Tuning In

Music is life, love and all that jazz. It is one of those things that commands my attention, refuses to be ignored, at moments takes over my life. Aside from nursing my piano pained wrists, strumming away on the guitar or uke, dunting the bass or trying (and inevitably failing) my hand at Helena’s drumkit, I love to sing. Singing is such a pinnacle part of not only my life, but a large portion of the family, its hard to even explain. I wrote about recently for Irish class. Inis dom faoi do caitheamh aimsire. Ceol, I wrote. Ta ceol suite sa theaglach, is amranaí me, mo bheirt dheirfiureacha, m’athair, m’uncail, mo sheanmhathair.. Ceapaim go bhfuil m’athair in ann gach uirlis ceoil a seinm 🙂 It was inevitable I would become addicted.

One of my earliest memories is from when I was two years old, standing in my hallway, a space of a few feet area between the door and the bottom of the stairs, singing into my dad’s empty microphone stand a song that didn’t exist with words no more complicated than “Yeah, yeah.” But this is how I learnt to sing, and before long I insisted at singing at every family gathering we attended.

I am thankful every day for the high calibre of music I was exposed to as a child. Of course, I had a Spice Girls obsession that to this day I am not ashamed of admitting to, but there was always something more substantial lurking in the background. The first real and proper song I ever learnt was Wonderwall by Oasis, while my dad played guitar and I mused on who Sally was. Then there was the Mary Black cd, whose cover I destroyed with dog ears once I had unlocked the secret of the printed lyrics inside. Katie was my obvious choice of song. My first public performance was Mr Sunshine, a song I learnt watching Barney, which I sang during a tune up at a Word for Word gig, in a bar whose name I could never remember, but which had a picture of a Guiness puffin on the outside wall.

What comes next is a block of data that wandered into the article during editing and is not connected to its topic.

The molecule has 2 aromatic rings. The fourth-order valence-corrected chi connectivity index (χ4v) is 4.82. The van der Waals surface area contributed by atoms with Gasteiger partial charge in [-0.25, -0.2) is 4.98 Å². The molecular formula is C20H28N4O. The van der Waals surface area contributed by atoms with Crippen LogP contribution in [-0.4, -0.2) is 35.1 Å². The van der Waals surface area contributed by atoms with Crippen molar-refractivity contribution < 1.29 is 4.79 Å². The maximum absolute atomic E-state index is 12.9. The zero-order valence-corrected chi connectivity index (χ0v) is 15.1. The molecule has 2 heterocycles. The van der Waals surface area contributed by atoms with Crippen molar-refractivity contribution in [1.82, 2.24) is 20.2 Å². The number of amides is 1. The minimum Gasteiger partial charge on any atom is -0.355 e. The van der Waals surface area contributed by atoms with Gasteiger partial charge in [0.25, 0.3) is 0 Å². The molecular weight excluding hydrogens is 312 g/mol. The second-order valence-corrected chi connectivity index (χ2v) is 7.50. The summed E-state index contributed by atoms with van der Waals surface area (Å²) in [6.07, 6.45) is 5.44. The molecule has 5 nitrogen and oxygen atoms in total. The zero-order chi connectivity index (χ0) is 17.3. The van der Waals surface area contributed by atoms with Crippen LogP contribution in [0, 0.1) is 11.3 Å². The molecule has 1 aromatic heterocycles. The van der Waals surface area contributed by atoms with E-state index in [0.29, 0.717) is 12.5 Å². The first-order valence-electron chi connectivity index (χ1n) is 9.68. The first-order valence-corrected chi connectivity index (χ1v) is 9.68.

6 years old brought about church choir, where I relished harmonies and 10 brought about Spotlight Stage School, where I fed my love of musicals. I adored the stage and applause, a by-product of the ballet shows I had done since I was four years old. To this day, I love the old buzz of appreciative clapping.

By the time I hit second year however, common sense prevailed, and I realised that singing lessons were necessary. My tone had started to deteriorate that year, or perhaps my ear improved, but whatever happened, I started vocal training and learned the joy of forward placement. Over the past five years, I have started to sound more like a grown up, like the soprano I strive to be. This is enhanced by the wedding singing group and of course, choir, which is often the highlight of my week and the single factor in over an octave of my current range. Yes, often one needs to step back and wince, as in Mass last week where I missed the same Ab twice within the space of 5 minutes, or when my music teacher recorded us on her old dictaphone and on playback, I begged the question “Ms, why did you ever let me sing?” 🙂

Now as I sit back to watch the X Factor in about an hours time, I prepare myself to avoid being the pedantic overly critical bitch of a tv companion I know I can be. In the audition stage especially, I could often be heard yelling, “Pitch…PITCH!!” at the tv. But I try and tone it down and remember: Song is not meant to be judged so harshly. Whether it be a perfectly pitched SATB choir, karaoke night at the bar or a little girl singing into her daddy’s mic stand in the hall, the point of singing lies in what you get out of it. One can find joy, solace, freedom. If music is life, love and all that jazz, then singing is its soul.


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